So this is really a rudderless administration, from its aircraft carrier fleet fiasco, to their lack of coordination in their messaging, and it's just something that has to get corrected, so that we don't slip into an accidental confrontation with another country that has weapons that can kill not just Americans, but other people on this planet.
TAPPER: You said Vice President Trump. I think you meant Vice President Pence there.
MARKEY: Vice President Pence. I'm sorry.
[16:15:00] I just want -- I want to ask you. "The Wall Street Journal" is reporting this afternoon that ExxonMobil is seeking a waiver from U.S. sanctions on Russia, so that they can drill with a state-owned oil company in Russia.
As you know, Secretary of State Rex Tillerson was until recently the head of Exxon.
What do you think about this request for a waiver? MARKEY: Well, the big problem about Rex Tillerson being named as the
secretary of state was and remains the fact that ExxonMobil controls an area the size of Wyoming inside of Russia for the right to drill for oil and natural gas. So, that's a huge conflict of interest that the secretary of state has, and because of the activities of Russia in Ukraine, there are sanctions that make it impossible for ExxonMobil to do that drilling.
And so, this goes right to the heart of what American policy is with regard to Ukraine, with regard to Crimea. In fact, with regard to Syria in terms of what it is that we expect the Russians to do to act cooperatively in order to resolve each one of those situations, and by ExxonMobil using its special relationship with Rex Tillerson to now propose a waiver, it again calls into question whether or not we are going as a country to stand up to Putin, stand up to Russia and have American national security interests be made primary and not the economic interests of ExxonMobil and other commercial interests in our country.
TAPPER: Switching gears, I want to ask you about the fact that the administrator of the Environmental Protection Agency, Scott Pruitt visited Chicago and Indiana today to shine a light on the tragic lead contamination issue in that community. It's a story we've covered before.
Some environmentalists have noted that President Trump's budget would call for cuts to the EPA's environmental justice program which they say could help solve this problem. What's your response to him visiting this housing project?
MARKEY: Scott Pruitt, as attorney general of Oklahoma, sued the EPA 19 times on clean air, clean water, soot, smog, all the way down the line. When he was up before the committee that I serve on for confirmation, I asked him if he would recuse himself from all of those cases. He said no, which makes him the plaintiff, the defendant, the judge and the jury in all of those cases.
And now, the Trump administration is proposing a 31 percent cut in the EPA budget. Well, that goes to the ability of the federal government to help a poor community deal with a superfund site, with toxic chemicals in their soil or in their water or in their air, and it's not just poor communities, it's every community in our country. And what Scott Pruitt intends on doing, what Donald Trump intends on doing, is turning the EPA into every polluters' ally.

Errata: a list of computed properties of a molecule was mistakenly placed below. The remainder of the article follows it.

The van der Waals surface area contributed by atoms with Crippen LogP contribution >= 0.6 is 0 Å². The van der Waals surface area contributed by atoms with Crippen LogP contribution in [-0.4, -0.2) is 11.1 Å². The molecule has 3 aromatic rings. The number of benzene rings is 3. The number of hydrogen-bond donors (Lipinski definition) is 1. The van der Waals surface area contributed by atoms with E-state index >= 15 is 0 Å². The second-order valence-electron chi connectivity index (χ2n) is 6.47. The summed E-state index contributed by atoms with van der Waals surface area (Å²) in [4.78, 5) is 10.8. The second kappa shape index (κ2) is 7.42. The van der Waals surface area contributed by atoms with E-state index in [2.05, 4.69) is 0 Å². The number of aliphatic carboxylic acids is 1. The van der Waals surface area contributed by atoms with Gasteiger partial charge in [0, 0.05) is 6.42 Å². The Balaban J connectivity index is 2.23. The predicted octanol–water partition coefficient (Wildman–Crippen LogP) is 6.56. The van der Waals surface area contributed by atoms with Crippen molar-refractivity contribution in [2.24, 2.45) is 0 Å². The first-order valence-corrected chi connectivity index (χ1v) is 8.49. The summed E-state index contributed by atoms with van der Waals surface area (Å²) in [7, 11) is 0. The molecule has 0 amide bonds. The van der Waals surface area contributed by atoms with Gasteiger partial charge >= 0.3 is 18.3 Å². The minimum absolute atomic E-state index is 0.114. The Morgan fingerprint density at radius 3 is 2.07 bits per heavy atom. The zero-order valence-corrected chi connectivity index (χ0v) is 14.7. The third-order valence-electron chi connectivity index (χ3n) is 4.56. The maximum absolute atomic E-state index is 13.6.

And this visit by Scott Pruitt is nothing more than a photo-op that belies the reality of the actual Trump policies that are going to cut at this historic commitment since Earth Day back a generation ago began this movement towards ensuring that we were going to leave a legacy of cleaner air and water for each generation. This administration is walking away from that legacy.
TAPPER: All right. Senator Ed Markey, thank you so much. Appreciate your time, sir.
Coming up, there's no way to spin this one. FOX News showing Bill O'Reilly the door after a series of sexual harassment scandals. That's coming up.
Stay with us.
[16:22:50] TAPPER: Secretary of State Rex Tillerson is speaking now about Iran at the State Department. Let's listen in.
REX TILLERSON, SECRETARY OF STATE: Interdictions by Emirati forces in Yemen and coalition forces in the Arabian Sea have revealed a complex Iranian network to arm and equip the Houthis. Iranian naval vessels continue to undermine the freedom of navigation in the Persian Gulf by harassing U.S. naval vessels that are operating lawfully. Iran has conducted cyber attacks against the United States and our Gulf partners.
Iran has been behind terrorist attacks throughout the rest of the world, including a plot to kill Adel al-Jubeir who was then the Saudi ambassador to the United States. Whether it'd be assassination attempts, support of weapons of mass destruction, deploying destabilizing militias, Iran spends its treasure and time disrupting peace. Iran continues to have one of the world's worst human rights records. Political opponents are regularly jailed or executed, reaching the agonizing low point of executing juveniles and individuals whose punishment is not proportionate to their crime.
Iran arbitrarily detains foreigners, including U.S. citizens on false charges. Several U.S. citizens remain mission or unjustly imprisoned in Iran. Apart from the abuses inside Iran's own borders, it is the threat it poses to the rest of the world. Iran's nuclear ambitions are a grave risk to international peace and security. It is their habit and posture to use whatever resources they have available to unsettle people and nations.